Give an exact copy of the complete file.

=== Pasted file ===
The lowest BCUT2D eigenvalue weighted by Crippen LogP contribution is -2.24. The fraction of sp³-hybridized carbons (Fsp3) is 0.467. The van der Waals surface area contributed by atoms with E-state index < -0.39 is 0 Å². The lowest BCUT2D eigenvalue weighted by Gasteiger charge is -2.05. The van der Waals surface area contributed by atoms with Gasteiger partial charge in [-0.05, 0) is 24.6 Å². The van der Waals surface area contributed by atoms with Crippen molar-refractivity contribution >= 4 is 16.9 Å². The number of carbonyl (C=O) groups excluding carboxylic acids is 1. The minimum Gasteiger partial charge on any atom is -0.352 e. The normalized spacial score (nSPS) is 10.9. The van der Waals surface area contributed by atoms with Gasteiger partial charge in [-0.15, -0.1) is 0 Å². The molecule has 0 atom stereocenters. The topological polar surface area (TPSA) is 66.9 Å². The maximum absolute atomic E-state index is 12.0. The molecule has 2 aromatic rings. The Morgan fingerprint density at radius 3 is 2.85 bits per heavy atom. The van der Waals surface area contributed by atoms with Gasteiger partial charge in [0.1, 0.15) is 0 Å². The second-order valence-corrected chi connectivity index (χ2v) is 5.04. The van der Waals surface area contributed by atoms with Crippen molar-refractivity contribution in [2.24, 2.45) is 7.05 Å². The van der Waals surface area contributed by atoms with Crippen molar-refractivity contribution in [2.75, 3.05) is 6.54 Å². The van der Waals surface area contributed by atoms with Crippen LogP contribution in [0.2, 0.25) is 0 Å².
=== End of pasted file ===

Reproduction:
The lowest BCUT2D eigenvalue weighted by Crippen LogP contribution is -2.24. The fraction of sp³-hybridized carbons (Fsp3) is 0.467. The van der Waals surface area contributed by atoms with E-state index < -0.39 is 0 Å². The lowest BCUT2D eigenvalue weighted by Gasteiger charge is -2.05. The van der Waals surface area contributed by atoms with Gasteiger partial charge in [-0.05, 0) is 24.6 Å². The van der Waals surface area contributed by atoms with Crippen molar-refractivity contribution >= 4 is 16.9 Å². The number of carbonyl (C=O) groups excluding carboxylic acids is 1. The minimum Gasteiger partial charge on any atom is -0.352 e. The normalized spacial score (nSPS) is 10.9. The van der Waals surface area contributed by atoms with Gasteiger partial charge in [-0.15, -0.1) is 0 Å². The molecule has 0 atom stereocenters. The topological polar surface area (TPSA) is 66.9 Å². The maximum absolute atomic E-state index is 12.0. The molecule has 2 aromatic rings. The Morgan fingerprint density at radius 3 is 2.85 bits per heavy atom. The van der Waals surface area contributed by atoms with Gasteiger partial charge in [0.1, 0.15) is 0 Å². The second-order valence-corrected chi connectivity index (χ2v) is 5.04. The van der Waals surface area contributed by atoms with Crippen molar-refractivity contribution in [2.24, 2.45) is 7.05 Å². The van der Waals surface area contributed by atoms with Crippen molar-refractivity contribution in [2.75, 3.05) is 6.54 Å². The van der Waals surface area contributed by atoms with Crippen LogP contribution in [0.2, 0.25) is 0 Å².